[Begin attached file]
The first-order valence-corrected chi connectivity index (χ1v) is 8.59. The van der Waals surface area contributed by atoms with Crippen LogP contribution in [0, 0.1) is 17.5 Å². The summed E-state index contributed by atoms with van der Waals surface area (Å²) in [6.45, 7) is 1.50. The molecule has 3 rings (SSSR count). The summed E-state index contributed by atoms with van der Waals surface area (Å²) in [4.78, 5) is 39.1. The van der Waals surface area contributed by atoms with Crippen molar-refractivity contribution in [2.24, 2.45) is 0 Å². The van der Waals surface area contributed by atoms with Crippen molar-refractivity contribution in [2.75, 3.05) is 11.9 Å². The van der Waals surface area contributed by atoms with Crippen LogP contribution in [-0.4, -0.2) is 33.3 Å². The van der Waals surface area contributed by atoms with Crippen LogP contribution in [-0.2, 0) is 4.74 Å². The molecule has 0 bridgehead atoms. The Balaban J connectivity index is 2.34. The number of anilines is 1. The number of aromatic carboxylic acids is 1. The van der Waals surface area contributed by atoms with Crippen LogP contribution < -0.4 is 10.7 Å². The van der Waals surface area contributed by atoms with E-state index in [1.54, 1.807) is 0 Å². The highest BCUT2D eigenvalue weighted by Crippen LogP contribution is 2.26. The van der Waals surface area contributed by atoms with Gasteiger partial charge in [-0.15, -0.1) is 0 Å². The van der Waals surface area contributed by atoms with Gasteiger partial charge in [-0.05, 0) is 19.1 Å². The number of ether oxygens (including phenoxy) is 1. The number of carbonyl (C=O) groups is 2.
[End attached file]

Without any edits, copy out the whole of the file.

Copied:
The first-order valence-corrected chi connectivity index (χ1v) is 8.59. The van der Waals surface area contributed by atoms with Crippen LogP contribution in [0, 0.1) is 17.5 Å². The summed E-state index contributed by atoms with van der Waals surface area (Å²) in [6.45, 7) is 1.50. The molecule has 3 rings (SSSR count). The summed E-state index contributed by atoms with van der Waals surface area (Å²) in [4.78, 5) is 39.1. The van der Waals surface area contributed by atoms with Crippen molar-refractivity contribution in [2.24, 2.45) is 0 Å². The van der Waals surface area contributed by atoms with Crippen molar-refractivity contribution in [2.75, 3.05) is 11.9 Å². The van der Waals surface area contributed by atoms with Crippen LogP contribution in [-0.4, -0.2) is 33.3 Å². The van der Waals surface area contributed by atoms with Crippen LogP contribution in [-0.2, 0) is 4.74 Å². The molecule has 0 bridgehead atoms. The Balaban J connectivity index is 2.34. The number of anilines is 1. The number of aromatic carboxylic acids is 1. The van der Waals surface area contributed by atoms with Crippen LogP contribution < -0.4 is 10.7 Å². The van der Waals surface area contributed by atoms with E-state index in [1.54, 1.807) is 0 Å². The highest BCUT2D eigenvalue weighted by Crippen LogP contribution is 2.26. The van der Waals surface area contributed by atoms with Gasteiger partial charge in [-0.15, -0.1) is 0 Å². The van der Waals surface area contributed by atoms with Gasteiger partial charge in [-0.05, 0) is 19.1 Å². The number of ether oxygens (including phenoxy) is 1. The number of carbonyl (C=O) groups is 2.